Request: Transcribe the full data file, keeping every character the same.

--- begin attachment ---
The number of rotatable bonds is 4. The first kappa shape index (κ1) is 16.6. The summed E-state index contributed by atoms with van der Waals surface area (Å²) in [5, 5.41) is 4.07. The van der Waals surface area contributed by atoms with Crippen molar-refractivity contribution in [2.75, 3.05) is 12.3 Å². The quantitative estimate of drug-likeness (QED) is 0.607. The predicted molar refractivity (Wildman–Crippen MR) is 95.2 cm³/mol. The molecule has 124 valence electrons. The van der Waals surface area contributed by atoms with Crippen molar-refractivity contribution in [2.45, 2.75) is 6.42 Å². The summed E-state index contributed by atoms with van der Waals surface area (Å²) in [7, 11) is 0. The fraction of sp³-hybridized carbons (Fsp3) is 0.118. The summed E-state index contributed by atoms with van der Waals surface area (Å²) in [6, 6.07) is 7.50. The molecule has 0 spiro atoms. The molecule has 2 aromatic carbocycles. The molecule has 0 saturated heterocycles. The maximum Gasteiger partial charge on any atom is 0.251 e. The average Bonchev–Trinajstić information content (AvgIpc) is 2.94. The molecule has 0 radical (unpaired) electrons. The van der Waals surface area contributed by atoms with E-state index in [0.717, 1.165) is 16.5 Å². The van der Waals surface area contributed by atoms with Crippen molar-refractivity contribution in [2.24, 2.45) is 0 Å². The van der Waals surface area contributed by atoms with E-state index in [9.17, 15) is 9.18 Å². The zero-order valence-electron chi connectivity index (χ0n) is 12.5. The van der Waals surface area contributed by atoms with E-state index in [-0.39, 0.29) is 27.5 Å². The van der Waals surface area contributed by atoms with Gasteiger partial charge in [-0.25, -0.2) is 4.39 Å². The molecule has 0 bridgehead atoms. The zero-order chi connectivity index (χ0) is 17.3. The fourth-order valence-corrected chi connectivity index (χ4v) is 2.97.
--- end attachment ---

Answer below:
The number of rotatable bonds is 4. The first kappa shape index (κ1) is 16.6. The summed E-state index contributed by atoms with van der Waals surface area (Å²) in [5, 5.41) is 4.07. The van der Waals surface area contributed by atoms with Crippen molar-refractivity contribution in [2.75, 3.05) is 12.3 Å². The quantitative estimate of drug-likeness (QED) is 0.607. The predicted molar refractivity (Wildman–Crippen MR) is 95.2 cm³/mol. The molecule has 124 valence electrons. The van der Waals surface area contributed by atoms with Crippen molar-refractivity contribution in [2.45, 2.75) is 6.42 Å². The summed E-state index contributed by atoms with van der Waals surface area (Å²) in [7, 11) is 0. The fraction of sp³-hybridized carbons (Fsp3) is 0.118. The summed E-state index contributed by atoms with van der Waals surface area (Å²) in [6, 6.07) is 7.50. The molecule has 0 spiro atoms. The molecule has 2 aromatic carbocycles. The molecule has 0 saturated heterocycles. The maximum Gasteiger partial charge on any atom is 0.251 e. The average Bonchev–Trinajstić information content (AvgIpc) is 2.94. The molecule has 0 radical (unpaired) electrons. The van der Waals surface area contributed by atoms with E-state index in [0.717, 1.165) is 16.5 Å². The van der Waals surface area contributed by atoms with Crippen molar-refractivity contribution in [2.24, 2.45) is 0 Å². The van der Waals surface area contributed by atoms with E-state index in [9.17, 15) is 9.18 Å². The zero-order valence-electron chi connectivity index (χ0n) is 12.5. The van der Waals surface area contributed by atoms with E-state index in [-0.39, 0.29) is 27.5 Å². The van der Waals surface area contributed by atoms with Gasteiger partial charge in [-0.25, -0.2) is 4.39 Å². The molecule has 0 bridgehead atoms. The zero-order chi connectivity index (χ0) is 17.3. The fourth-order valence-corrected chi connectivity index (χ4v) is 2.97.